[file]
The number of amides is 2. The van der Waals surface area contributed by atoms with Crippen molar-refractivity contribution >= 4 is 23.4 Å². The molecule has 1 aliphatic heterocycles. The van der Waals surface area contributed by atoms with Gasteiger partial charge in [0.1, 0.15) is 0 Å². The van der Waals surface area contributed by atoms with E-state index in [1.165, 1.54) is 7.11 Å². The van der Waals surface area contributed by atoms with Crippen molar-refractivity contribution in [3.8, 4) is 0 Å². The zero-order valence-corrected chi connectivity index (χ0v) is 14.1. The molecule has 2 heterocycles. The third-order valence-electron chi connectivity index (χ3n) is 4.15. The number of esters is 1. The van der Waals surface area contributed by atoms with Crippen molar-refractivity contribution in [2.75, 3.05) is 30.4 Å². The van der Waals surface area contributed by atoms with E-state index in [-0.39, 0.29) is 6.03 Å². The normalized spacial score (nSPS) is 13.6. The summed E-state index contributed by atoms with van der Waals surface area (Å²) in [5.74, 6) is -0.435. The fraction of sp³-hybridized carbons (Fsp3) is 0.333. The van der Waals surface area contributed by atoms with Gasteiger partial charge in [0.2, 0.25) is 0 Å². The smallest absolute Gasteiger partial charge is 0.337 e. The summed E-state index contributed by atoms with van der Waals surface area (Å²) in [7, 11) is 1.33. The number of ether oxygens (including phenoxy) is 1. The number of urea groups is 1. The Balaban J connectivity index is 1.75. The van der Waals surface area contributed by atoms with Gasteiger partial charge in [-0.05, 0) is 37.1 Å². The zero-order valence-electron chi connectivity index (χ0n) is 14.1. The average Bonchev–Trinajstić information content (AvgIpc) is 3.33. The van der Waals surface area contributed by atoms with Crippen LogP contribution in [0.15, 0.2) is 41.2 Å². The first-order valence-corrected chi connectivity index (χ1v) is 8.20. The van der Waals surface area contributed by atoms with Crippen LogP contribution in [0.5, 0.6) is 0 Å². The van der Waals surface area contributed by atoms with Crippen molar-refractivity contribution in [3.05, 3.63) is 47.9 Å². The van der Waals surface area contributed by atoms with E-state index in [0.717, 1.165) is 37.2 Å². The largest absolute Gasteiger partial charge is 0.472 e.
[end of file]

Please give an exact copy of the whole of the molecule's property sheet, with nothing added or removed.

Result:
The number of amides is 2. The van der Waals surface area contributed by atoms with Crippen molar-refractivity contribution >= 4 is 23.4 Å². The molecule has 1 aliphatic heterocycles. The van der Waals surface area contributed by atoms with Gasteiger partial charge in [0.1, 0.15) is 0 Å². The van der Waals surface area contributed by atoms with E-state index in [1.165, 1.54) is 7.11 Å². The van der Waals surface area contributed by atoms with Crippen molar-refractivity contribution in [3.8, 4) is 0 Å². The zero-order valence-corrected chi connectivity index (χ0v) is 14.1. The molecule has 2 heterocycles. The third-order valence-electron chi connectivity index (χ3n) is 4.15. The number of esters is 1. The van der Waals surface area contributed by atoms with Crippen molar-refractivity contribution in [2.75, 3.05) is 30.4 Å². The van der Waals surface area contributed by atoms with E-state index in [-0.39, 0.29) is 6.03 Å². The normalized spacial score (nSPS) is 13.6. The summed E-state index contributed by atoms with van der Waals surface area (Å²) in [5.74, 6) is -0.435. The fraction of sp³-hybridized carbons (Fsp3) is 0.333. The van der Waals surface area contributed by atoms with Gasteiger partial charge in [0.2, 0.25) is 0 Å². The smallest absolute Gasteiger partial charge is 0.337 e. The summed E-state index contributed by atoms with van der Waals surface area (Å²) in [7, 11) is 1.33. The number of ether oxygens (including phenoxy) is 1. The number of urea groups is 1. The Balaban J connectivity index is 1.75. The van der Waals surface area contributed by atoms with Gasteiger partial charge in [-0.05, 0) is 37.1 Å². The zero-order valence-electron chi connectivity index (χ0n) is 14.1. The average Bonchev–Trinajstić information content (AvgIpc) is 3.33. The van der Waals surface area contributed by atoms with Crippen LogP contribution in [0.15, 0.2) is 41.2 Å². The first-order valence-corrected chi connectivity index (χ1v) is 8.20. The van der Waals surface area contributed by atoms with Crippen LogP contribution in [0.5, 0.6) is 0 Å². The van der Waals surface area contributed by atoms with Crippen molar-refractivity contribution in [3.05, 3.63) is 47.9 Å². The van der Waals surface area contributed by atoms with E-state index in [0.717, 1.165) is 37.2 Å². The largest absolute Gasteiger partial charge is 0.472 e.